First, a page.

Congenital heart disease (CHD) has an incidence of nearly 1% of births per year, according to the Centers for Disease Control.1,2 Due to advances in interventional cardiology and cardiac surgery, there is a growing adult population with congenital heart disease. Additionally, the prevalence of arrhythmias in these patients with congenital heart disease necessitates procedural innovation in cardiac electrophysiology. In patients with surgically corrected congenital disorders such as transposition of the great arteries, total anomalous pulmonary venous connection (TAPVC), and atrial septal defects (ASD), extensive corrective procedures often yield proarrhythmic suture lines and myocardial scarring. Similarly, patients with Fontan and Mustard/Senning procedures can have a high incidence of atrial arrhythmias.3-6 Despite increasing experience with standard catheter ablation in this patient population, there often exists procedural limitations due to challenging discontinuities in anatomy that require circuitous and complex catheter routes to target the areas of interest. Thus, utilization of a remote magnetic navigation system may afford greater mapping and ablation abilities over traditional manual catheter-based approaches. In this brief case report, we present a challenging case of atrial flutter that was successfully mapped and ablated using the Niobe® Magnetic Navigation System (Stereotaxis).
The patient is a 51-year-old male with a history of congenital heart disease who presented for newly diagnosed atrial flutter and concern for tachycardia-induced cardiomyopathy. As a child, he was diagnosed with TAPVC, primum ASD, cleft mitral valve, and an under-developed inferior vena cava (IVC) with a large azygous venous system. He previously had undergone a surgical ASD closure and baffle repair of his TAPVC. More recently, he was diagnosed with a nonischemic cardiomyopathy associated with incessant atrial flutter, and continued to have exertional symptoms despite aggressive medical therapy. He was subsequently referred to electrophysiology for a possible curative procedure. His 12-lead ECG revealed an atypical atrial flutter with 2:1 conduction (Figure 1). Given his ongoing symptoms and worsening systolic dysfunction, the decision was made to proceed with electrophysiology study and ablation.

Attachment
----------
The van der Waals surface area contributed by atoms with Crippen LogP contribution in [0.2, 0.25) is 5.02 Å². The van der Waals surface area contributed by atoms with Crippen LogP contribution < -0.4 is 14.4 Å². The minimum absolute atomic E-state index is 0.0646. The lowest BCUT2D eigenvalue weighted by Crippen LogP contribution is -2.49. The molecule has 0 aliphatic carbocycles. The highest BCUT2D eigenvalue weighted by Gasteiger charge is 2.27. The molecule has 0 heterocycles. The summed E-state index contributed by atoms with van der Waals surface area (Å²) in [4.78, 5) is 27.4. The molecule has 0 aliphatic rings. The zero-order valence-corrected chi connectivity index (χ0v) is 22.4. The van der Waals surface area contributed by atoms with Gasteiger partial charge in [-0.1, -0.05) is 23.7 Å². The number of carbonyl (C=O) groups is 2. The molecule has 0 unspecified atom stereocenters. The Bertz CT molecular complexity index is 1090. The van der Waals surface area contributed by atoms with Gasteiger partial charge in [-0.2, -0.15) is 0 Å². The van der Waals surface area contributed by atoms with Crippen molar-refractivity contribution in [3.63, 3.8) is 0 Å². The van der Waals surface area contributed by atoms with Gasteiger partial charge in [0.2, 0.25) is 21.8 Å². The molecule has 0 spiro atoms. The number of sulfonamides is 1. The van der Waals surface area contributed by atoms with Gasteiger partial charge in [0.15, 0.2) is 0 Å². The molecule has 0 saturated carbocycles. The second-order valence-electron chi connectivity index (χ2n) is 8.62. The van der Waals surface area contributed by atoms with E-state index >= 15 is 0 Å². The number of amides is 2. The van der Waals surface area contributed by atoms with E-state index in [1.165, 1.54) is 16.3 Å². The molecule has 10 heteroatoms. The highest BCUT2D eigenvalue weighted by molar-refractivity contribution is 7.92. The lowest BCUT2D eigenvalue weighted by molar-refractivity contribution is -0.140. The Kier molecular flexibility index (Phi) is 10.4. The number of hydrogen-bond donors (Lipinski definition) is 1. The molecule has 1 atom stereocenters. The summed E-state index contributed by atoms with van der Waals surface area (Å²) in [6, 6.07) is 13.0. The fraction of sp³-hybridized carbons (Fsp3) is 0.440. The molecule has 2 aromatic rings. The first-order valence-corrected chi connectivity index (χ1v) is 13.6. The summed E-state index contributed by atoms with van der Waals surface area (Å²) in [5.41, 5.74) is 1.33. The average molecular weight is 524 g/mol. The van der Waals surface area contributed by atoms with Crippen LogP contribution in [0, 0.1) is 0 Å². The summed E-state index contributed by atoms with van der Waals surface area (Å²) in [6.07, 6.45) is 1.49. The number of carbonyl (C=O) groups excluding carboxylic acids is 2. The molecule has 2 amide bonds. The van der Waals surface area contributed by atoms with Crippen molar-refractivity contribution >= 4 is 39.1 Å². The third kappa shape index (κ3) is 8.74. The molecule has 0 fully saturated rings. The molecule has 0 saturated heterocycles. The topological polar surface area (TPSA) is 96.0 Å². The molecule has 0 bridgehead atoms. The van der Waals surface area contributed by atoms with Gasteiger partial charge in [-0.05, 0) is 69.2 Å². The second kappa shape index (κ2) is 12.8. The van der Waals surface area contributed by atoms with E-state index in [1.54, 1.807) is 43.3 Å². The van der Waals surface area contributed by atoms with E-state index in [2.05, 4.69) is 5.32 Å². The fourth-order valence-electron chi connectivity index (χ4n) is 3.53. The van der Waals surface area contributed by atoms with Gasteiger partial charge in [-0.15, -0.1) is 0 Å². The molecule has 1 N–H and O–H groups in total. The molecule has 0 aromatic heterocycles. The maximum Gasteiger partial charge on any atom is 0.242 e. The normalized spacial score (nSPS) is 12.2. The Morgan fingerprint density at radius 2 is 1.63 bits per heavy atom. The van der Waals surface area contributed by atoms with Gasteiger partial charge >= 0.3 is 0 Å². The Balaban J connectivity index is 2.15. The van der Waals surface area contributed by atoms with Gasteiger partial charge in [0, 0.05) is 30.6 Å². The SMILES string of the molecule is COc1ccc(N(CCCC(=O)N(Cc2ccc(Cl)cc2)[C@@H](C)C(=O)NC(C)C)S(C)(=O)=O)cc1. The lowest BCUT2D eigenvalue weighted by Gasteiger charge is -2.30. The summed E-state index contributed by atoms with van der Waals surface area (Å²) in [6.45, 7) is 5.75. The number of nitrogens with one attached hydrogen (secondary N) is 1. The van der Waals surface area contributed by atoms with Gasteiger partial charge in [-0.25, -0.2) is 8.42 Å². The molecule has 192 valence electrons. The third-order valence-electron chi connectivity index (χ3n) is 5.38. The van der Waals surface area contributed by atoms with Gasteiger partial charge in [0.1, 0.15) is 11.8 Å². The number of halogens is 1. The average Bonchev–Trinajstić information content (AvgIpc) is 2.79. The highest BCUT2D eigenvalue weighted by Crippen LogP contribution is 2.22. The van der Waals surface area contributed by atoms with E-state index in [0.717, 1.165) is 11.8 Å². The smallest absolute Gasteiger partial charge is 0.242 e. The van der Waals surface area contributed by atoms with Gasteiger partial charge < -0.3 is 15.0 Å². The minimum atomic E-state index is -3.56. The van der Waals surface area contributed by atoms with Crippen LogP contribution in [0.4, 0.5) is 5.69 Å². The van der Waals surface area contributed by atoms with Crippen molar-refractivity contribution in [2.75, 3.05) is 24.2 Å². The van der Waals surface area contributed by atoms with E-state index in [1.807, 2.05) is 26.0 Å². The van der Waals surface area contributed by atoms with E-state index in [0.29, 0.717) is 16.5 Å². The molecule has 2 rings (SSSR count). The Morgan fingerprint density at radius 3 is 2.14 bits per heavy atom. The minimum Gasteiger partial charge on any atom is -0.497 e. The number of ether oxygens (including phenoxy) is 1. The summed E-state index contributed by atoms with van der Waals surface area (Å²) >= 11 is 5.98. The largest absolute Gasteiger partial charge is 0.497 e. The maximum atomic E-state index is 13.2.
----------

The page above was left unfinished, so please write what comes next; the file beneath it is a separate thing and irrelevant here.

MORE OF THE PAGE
Preprocedural cardiac magnetic resonance imaging revealed a reduced left ventricular function of 36%, without evidence of significant late gadolinium enhancement. There appeared to be two residual defects within the prior ASD repair, with dilated right atrium (RA) and left atrium (LA). Three of the pulmonary veins appeared to drain normally into the LA; however, the right superior pulmonary vein was routed into a confluence entering the LA, presumed to be a baffle. The superior vena cava (SVC) drained normally into the RA, yet the infrahepatic segment of the IVC was completely absent. There was a significantly dilated azygous vein that drained into the SVC, and coronary sinus that drained directly into the LA. (Figure 2)
The procedure was performed under general anesthesia and after a transesophageal echocardiogram revealed no left atrial or atrial appendage thrombus. Due to his anatomic variants, access was obtained at the right internal jugular (IJ), left subclavian, right femoral vein, and left femoral artery. Ablation in patients with interrupted IVC anatomy has previously been reported, and a similar superior approach is commonly instituted in this clinical scenario.7 An SL1 long sheath was advanced from the femoral vein through the azygous vein to just below its communication with the SVC. A HALO duodecapolar catheter (Biosense Webster, Inc., a Johnson & Johnson company) was placed via the right IJ vein for mapping along the tricuspid valve, and a quadripolar catheter was used as a roving catheter. Utilizing the Niobe system (Stereotaxis), the ablation catheter was inserted into the long sheath and advanced via the azygous vein to the SVC and down into the RA. The course of the azygous into the SVC had a 180-degree hairpin turn.